000000013F2B17AB  mov         rcx,123456789ABCDEFh 
000000013F2B17B5  call        testProc (013F2B10F0h)

johnsa

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Re: VARARG
« Reply #5 on: November 21, 2017, 02:47:28 AM »
Yep, that's exactly what I meant, in C if you passed in an immediate say 0x12345670 it should use a dword as it fits, but given the immediate is > we can make it a qword. The question is, should the limit be based on signed or unsigned, i would think signed range.

johnsa

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Re: VARARG
« Reply #6 on: November 21, 2017, 03:07:53 AM »
Ok, done.. this will be in 2.46 soon :)

qWord

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Re: VARARG
« Reply #7 on: November 21, 2017, 03:18:04 AM »
The question is, should the limit be based on signed or unsigned, i would think signed range.
The type of none-decimal literals in C or C++ is the first that match in the following list (MASM types in brackets; MS-tool-chain specific):
Quote
int (SDWORD)
unsigned int (DWORD)
long int (SDWORD)
unsigned long int (DWORD)
long long int (SQWORD)
unsigned long long int (QWORD)
For decimal literals the list is:
Quote
int (SDWORD)
long int (SDWORD)
long long int (SQWORD)
MREAL macros - when you need floating point arithmetic while assembling!

johnsa

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Re: VARARG
« Reply #8 on: November 21, 2017, 03:21:22 AM »
Thanks for the info!  :t

jj2007

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Re: VARARG
« Reply #9 on: November 21, 2017, 10:59:39 AM »
I made a quick test with The Behemoth aka The Blue Whale aka Visual Studio 2015:
Code: [Select]
#include <stdio.h>
int testProc(long arg1, ...)
{
printf("Test: %i #################################\n", arg1);
return 1;
}

int main()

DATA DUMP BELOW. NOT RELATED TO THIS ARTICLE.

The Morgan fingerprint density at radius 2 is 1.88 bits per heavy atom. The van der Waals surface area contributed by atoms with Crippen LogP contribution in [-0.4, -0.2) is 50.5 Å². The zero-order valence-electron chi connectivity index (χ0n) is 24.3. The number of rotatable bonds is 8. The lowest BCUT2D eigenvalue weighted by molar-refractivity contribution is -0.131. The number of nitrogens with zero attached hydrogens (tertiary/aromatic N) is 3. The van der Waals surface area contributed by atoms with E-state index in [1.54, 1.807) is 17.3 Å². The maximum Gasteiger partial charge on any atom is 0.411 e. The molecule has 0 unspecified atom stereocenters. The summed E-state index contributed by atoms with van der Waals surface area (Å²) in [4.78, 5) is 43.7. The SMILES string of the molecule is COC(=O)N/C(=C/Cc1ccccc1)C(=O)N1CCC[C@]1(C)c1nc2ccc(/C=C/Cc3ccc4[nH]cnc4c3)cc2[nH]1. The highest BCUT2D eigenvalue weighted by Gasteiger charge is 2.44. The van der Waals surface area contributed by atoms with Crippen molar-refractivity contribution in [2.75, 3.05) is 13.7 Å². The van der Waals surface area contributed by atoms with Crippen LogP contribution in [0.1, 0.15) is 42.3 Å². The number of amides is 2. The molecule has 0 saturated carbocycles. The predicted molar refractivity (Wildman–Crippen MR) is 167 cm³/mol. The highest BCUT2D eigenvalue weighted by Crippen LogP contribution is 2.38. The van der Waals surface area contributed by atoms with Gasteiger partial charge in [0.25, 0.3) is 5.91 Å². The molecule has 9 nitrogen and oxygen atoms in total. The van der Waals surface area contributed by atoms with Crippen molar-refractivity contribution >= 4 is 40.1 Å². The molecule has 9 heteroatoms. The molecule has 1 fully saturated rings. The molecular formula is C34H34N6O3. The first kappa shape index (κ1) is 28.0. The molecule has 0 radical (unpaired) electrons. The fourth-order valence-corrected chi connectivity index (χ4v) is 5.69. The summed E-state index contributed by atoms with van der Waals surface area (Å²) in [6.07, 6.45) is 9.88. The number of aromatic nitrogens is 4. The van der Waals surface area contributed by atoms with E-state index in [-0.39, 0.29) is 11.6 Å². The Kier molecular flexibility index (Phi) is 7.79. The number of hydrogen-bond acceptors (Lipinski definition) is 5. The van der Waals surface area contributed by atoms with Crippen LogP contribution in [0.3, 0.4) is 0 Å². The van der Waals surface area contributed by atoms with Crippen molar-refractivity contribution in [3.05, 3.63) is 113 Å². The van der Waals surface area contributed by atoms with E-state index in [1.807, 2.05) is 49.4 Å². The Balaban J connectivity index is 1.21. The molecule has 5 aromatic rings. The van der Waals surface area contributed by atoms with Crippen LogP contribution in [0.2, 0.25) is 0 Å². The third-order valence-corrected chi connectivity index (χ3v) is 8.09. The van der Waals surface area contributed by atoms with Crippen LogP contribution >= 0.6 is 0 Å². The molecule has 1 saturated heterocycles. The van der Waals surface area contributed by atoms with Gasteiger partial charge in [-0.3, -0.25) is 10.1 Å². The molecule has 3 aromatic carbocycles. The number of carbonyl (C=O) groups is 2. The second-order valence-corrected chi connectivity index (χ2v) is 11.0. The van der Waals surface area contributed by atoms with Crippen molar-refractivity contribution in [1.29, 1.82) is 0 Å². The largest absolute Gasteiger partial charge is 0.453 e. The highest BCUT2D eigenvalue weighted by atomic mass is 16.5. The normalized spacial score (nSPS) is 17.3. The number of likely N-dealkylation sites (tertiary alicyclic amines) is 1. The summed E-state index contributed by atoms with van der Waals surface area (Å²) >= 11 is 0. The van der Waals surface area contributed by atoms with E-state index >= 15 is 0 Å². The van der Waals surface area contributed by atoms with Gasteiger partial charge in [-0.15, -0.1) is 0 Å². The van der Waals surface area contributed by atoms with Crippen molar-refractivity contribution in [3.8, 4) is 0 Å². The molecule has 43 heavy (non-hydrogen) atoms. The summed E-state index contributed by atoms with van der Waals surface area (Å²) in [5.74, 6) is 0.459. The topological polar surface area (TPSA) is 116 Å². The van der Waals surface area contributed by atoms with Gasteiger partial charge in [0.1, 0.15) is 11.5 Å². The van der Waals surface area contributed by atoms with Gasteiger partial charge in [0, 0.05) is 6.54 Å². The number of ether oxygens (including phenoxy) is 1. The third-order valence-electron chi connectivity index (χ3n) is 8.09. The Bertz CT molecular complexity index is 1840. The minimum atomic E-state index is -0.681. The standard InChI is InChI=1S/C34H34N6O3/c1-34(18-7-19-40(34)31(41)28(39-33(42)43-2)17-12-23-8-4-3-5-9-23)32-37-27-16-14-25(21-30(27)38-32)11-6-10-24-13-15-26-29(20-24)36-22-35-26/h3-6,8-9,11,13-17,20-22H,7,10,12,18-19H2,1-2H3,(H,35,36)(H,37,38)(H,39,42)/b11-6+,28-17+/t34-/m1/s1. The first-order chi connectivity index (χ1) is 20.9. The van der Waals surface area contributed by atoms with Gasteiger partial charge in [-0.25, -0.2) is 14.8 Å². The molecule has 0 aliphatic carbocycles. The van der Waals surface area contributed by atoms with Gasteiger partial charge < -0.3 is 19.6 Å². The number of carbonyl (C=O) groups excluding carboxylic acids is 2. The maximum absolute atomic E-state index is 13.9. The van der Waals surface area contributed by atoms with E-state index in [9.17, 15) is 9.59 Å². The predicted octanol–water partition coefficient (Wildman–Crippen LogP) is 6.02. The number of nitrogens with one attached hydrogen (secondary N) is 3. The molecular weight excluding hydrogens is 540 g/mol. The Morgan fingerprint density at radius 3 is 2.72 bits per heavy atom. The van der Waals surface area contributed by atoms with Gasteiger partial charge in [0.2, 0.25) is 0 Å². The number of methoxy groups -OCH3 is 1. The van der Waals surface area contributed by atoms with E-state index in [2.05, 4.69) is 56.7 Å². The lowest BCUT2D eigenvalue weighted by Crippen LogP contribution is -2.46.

{
int MyInt = 0x666;
long MyLong = 0x7777777777777777;
long long MyLongLong = 0x8888888888888888;
#if 0
000000013FF710F3 | BA 66 06 00 00 | mov edx, 666 | arg2, int
000000013FF710F8 | C7 44 24 28 22 02 00 00 | mov dword ptr ss : [rsp + 28], 222 | last arg passed
000000013FF71100 | 49 B9 88 88 88 88 88 88 88 88 | movabs r9, 8888888888888888 | correct!
000000013FF7110A | C7 44 24 20 11 01 00 00 | mov dword ptr ss : [rsp + 20], 111 | 2nd last
000000013FF71112 | 41 B8 77 77 77 77 | mov r8d, 77777777 | wrongly initialised long
000000013FF71118 | B9 EF CD AB 89 | mov ecx, 89ABCDEF | wrongly assigned long
000000013FF7111D | E8 7E FF FF FF | call <project1.testProc> |
#endif
testProc(0x0123456789ABCDEF, MyInt, MyLong, MyLongLong, 0x111, 0x222);
    return 0;
   
}

It compiles fine. It doesn't even issue a little warning - no wonder that M$ software is often buggy.

qWord

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Re: VARARG
« Reply #10 on: November 21, 2017, 11:32:00 AM »
It compiles fine. It doesn't even issue a little warning - no wonder that M$ software is often buggy.
It does warn and the produce code is of course correct: long alias long int and their unsigned counterparts are 32 bit wide in MS environment.
MREAL macros - when you need floating point arithmetic while assembling!

jj2007

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Re: VARARG
« Reply #11 on: November 21, 2017, 11:46:01 AM »
Code: [Select]
int testProc(long arg1, ...)
...
testProc(0x0123456789ABCDEF, MyInt, MyLong, MyLongLong, 0x111, 0x222);

Obviously, 0x0123456789ABCDEF can't fit into a long, therefore a decent compiler would throw an error. VC doesn't care:
Code: [Select]
mov ecx, 89ABCDEF | wrongly assigned long
And thank you for calling me a liar, qword.